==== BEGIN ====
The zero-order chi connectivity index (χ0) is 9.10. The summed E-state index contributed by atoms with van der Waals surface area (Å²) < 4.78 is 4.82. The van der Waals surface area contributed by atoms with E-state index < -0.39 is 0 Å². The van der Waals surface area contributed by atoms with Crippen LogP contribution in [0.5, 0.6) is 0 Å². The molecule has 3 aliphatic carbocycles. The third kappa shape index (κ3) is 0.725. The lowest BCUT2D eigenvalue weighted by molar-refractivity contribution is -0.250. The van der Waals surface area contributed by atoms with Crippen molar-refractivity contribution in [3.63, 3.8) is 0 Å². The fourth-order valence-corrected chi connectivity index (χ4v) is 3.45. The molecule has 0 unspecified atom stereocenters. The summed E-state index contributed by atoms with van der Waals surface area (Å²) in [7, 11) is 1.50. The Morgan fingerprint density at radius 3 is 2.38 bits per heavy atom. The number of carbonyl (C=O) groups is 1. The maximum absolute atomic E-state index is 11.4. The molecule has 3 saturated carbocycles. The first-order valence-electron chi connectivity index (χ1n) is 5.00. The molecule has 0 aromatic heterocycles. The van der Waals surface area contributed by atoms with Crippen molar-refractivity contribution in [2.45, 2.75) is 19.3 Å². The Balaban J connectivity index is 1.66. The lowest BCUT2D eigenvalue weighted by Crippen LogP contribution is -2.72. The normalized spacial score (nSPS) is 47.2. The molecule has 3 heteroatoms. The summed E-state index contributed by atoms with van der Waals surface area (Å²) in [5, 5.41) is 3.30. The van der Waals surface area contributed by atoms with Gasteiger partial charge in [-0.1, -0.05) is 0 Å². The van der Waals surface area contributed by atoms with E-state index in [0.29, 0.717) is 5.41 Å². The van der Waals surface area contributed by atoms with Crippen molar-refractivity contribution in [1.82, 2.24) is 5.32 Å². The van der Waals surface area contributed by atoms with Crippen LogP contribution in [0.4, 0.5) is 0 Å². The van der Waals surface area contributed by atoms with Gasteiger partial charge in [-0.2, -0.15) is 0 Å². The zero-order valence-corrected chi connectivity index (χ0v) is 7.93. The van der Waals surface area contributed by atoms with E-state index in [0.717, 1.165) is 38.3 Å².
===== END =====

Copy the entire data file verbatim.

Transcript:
The zero-order chi connectivity index (χ0) is 9.10. The summed E-state index contributed by atoms with van der Waals surface area (Å²) < 4.78 is 4.82. The van der Waals surface area contributed by atoms with E-state index < -0.39 is 0 Å². The van der Waals surface area contributed by atoms with Crippen LogP contribution in [0.5, 0.6) is 0 Å². The molecule has 3 aliphatic carbocycles. The third kappa shape index (κ3) is 0.725. The lowest BCUT2D eigenvalue weighted by molar-refractivity contribution is -0.250. The van der Waals surface area contributed by atoms with Crippen molar-refractivity contribution in [3.63, 3.8) is 0 Å². The fourth-order valence-corrected chi connectivity index (χ4v) is 3.45. The molecule has 0 unspecified atom stereocenters. The summed E-state index contributed by atoms with van der Waals surface area (Å²) in [7, 11) is 1.50. The Morgan fingerprint density at radius 3 is 2.38 bits per heavy atom. The number of carbonyl (C=O) groups is 1. The maximum absolute atomic E-state index is 11.4. The molecule has 3 saturated carbocycles. The first-order valence-electron chi connectivity index (χ1n) is 5.00. The molecule has 0 aromatic heterocycles. The van der Waals surface area contributed by atoms with Crippen molar-refractivity contribution in [2.45, 2.75) is 19.3 Å². The Balaban J connectivity index is 1.66. The lowest BCUT2D eigenvalue weighted by Crippen LogP contribution is -2.72. The normalized spacial score (nSPS) is 47.2. The molecule has 3 heteroatoms. The summed E-state index contributed by atoms with van der Waals surface area (Å²) in [5, 5.41) is 3.30. The van der Waals surface area contributed by atoms with Gasteiger partial charge in [-0.1, -0.05) is 0 Å². The van der Waals surface area contributed by atoms with E-state index in [0.29, 0.717) is 5.41 Å². The van der Waals surface area contributed by atoms with Crippen molar-refractivity contribution in [1.82, 2.24) is 5.32 Å². The van der Waals surface area contributed by atoms with Crippen LogP contribution in [0.4, 0.5) is 0 Å². The van der Waals surface area contributed by atoms with Gasteiger partial charge in [-0.2, -0.15) is 0 Å². The zero-order valence-corrected chi connectivity index (χ0v) is 7.93. The van der Waals surface area contributed by atoms with E-state index in [0.717, 1.165) is 38.3 Å².